Skip to main content

Is real-time translation the future of global communication?

The tech world is experiencing a surge in translation innovation. The sector has been growing in relevance as persistent advancements in communication technology continue to shrink our world. Major tech powers like Google and Microsoft have increased their R&D spend on new translator technology, culminating in an eye catching demo of an instant English-Chinese translator (opens in new tab) at a recent Microsoft event.

The increased focus on translation is predicated by the prospective earnings that can be reaped from the provision of machine-based solutions. Research firm Common Sense Advisory has estimated that the global market of outsourced language services and technology will earn £21.1 billion in 2012. Furthermore, the proliferation of smartphones has expanded the consumer base to an even greater extent, as demonstrated by the Google Translate app's recorded 50 million plus installs.

Hence the importance of persistent development in speech translation, which according to Microsoft still offers a word error rate of 20-25 per cent. Current iterations of the technology incorporate algorithms that utilise ‘linguistic rules’ which are expressed via the common model of matching a source word (in the native speaker’s language), to a corresponding target word (in a chosen foreign language), with further processing via a phonological corpus – a database that consists of the grammatical rules and vocabulary of multiple languages - being required to place the words in appropriate contextual order.

This is where machine translation tends to come a cropper however, as trying to replicate ‘natural language understanding’ is difficult due to nuances inherent to human language (e.g. sarcasm is determined by tone and not by the choice of words).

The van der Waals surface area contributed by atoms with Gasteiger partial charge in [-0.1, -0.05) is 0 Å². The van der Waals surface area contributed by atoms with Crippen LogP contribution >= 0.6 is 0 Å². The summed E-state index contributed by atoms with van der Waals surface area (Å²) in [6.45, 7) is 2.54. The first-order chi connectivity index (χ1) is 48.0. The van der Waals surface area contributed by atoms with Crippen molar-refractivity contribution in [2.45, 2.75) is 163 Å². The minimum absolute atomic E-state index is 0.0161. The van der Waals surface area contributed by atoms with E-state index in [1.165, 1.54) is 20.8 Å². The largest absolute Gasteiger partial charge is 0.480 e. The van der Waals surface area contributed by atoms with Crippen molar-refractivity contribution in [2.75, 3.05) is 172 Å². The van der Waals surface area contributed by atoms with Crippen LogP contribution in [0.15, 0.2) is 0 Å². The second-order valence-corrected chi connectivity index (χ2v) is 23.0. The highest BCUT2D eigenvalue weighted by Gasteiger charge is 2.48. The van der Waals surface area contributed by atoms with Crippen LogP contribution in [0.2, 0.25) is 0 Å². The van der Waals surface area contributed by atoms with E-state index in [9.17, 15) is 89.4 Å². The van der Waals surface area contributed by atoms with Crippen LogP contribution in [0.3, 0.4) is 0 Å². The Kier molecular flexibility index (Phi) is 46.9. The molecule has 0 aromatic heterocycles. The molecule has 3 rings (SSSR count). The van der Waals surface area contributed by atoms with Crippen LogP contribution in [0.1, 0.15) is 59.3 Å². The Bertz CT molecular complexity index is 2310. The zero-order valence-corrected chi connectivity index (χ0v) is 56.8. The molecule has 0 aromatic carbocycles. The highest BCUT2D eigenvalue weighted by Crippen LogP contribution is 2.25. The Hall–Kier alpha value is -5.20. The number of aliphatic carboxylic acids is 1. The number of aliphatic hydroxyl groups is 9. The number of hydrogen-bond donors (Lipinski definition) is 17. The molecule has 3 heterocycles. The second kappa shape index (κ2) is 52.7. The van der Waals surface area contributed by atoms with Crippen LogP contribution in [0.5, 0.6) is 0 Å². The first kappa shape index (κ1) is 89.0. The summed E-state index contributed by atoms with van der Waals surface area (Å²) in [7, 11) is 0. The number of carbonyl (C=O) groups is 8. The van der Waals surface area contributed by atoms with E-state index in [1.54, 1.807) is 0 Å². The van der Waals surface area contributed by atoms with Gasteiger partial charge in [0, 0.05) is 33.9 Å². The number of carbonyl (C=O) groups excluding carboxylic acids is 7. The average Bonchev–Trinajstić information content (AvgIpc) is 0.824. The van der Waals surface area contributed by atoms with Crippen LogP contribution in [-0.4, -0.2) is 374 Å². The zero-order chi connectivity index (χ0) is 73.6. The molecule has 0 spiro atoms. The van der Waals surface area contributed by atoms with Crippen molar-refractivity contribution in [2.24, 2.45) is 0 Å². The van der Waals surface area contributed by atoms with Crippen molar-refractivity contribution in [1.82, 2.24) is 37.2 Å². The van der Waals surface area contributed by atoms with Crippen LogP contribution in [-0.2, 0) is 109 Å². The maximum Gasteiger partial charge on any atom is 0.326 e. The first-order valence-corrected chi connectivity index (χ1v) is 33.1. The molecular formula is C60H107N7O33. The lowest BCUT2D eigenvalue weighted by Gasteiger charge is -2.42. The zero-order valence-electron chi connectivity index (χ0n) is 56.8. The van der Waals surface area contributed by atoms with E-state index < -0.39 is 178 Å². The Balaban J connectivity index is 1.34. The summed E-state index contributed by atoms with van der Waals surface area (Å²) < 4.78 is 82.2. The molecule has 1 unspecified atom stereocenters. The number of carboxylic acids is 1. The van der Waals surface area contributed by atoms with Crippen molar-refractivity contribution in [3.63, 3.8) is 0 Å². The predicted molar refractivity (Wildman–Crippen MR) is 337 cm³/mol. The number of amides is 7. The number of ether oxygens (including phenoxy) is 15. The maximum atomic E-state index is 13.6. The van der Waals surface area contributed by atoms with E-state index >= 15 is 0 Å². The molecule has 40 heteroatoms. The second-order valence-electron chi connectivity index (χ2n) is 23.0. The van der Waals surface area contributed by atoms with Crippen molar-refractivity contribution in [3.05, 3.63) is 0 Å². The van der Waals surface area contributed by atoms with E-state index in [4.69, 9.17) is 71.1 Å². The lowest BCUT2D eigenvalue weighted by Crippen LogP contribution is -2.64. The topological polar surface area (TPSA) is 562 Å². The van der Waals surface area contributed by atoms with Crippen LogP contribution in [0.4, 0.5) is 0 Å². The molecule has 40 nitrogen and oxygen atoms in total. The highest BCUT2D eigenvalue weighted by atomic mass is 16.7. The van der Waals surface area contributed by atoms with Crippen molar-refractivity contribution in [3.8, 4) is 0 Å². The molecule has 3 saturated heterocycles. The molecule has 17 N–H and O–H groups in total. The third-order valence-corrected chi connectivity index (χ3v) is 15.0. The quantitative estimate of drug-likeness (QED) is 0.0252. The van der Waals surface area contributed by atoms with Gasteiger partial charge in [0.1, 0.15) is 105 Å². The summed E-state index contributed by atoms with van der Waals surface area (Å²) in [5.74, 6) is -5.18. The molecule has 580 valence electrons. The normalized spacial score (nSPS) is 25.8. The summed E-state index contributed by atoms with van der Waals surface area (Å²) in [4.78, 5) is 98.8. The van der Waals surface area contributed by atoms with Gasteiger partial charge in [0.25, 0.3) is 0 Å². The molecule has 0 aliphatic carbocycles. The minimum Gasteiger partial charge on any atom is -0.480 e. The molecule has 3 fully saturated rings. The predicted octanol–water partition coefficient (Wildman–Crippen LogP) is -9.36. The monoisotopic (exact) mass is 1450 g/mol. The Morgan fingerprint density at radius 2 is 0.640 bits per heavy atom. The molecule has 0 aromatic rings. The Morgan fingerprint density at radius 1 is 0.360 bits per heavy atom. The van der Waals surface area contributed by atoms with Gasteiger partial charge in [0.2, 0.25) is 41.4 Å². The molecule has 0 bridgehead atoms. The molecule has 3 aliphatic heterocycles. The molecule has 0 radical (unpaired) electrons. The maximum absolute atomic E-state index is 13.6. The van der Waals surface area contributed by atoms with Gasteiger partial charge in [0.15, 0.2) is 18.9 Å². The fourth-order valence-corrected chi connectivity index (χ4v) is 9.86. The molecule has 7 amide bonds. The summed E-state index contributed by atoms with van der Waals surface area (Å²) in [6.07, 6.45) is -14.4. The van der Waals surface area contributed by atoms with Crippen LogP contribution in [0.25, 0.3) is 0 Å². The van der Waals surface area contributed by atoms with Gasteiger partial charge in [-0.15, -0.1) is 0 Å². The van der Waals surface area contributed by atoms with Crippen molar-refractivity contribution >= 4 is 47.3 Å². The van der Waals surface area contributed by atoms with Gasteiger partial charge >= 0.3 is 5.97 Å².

That is not to say that the present offerings in the translation sector should be dismissed out of hand as they currently give the user decent approximations of translated texts and spoken word. Therefore I will use this overview to give a quick rundown of the more useful real-time translators currently available.

Google Translate

This is by far the most prolific mobile translation application, allowing for text based translation in 65 languages and also providing real-time speech translation for 17 languages (including English, Arabic, French and Dutch).

Its “conversation mode” was originally released in ALPHA last year and currently remains an Android specific feature. The speech to speech function is operated via a single handset, where the user is required to first pick both native and foreign languages then after tapping the microphone icon, speak the phrase to be translated. The application then speaks back the translated speech and allows the foreign speaker to reply in their own language by doing the same.

Translations, though basic are fairly accurate but much like most vocal recognition technology it requires slow deliberate speech to operate effectively, which negates any natural flow to the conversation.

The free app - which is available on Windows Phone (opens in new tab), iOS (opens in new tab) and Android (opens in new tab) - also allows for image translation giving the user the ability to take pictures of text written in a foreign language - particularly useful with road signs.


This Canadian company provides a social networking solution to real time translation by utilising plugins for most instant chat and messaging platforms such as Windows Live, Google Talk and Facebook Chat. The user is only required to select the output language and then begin typing in the chat box as they normally would. This feature is also available in a free mobile app for both Android (opens in new tab) and iOS (opens in new tab) called Ortsbo 2GO.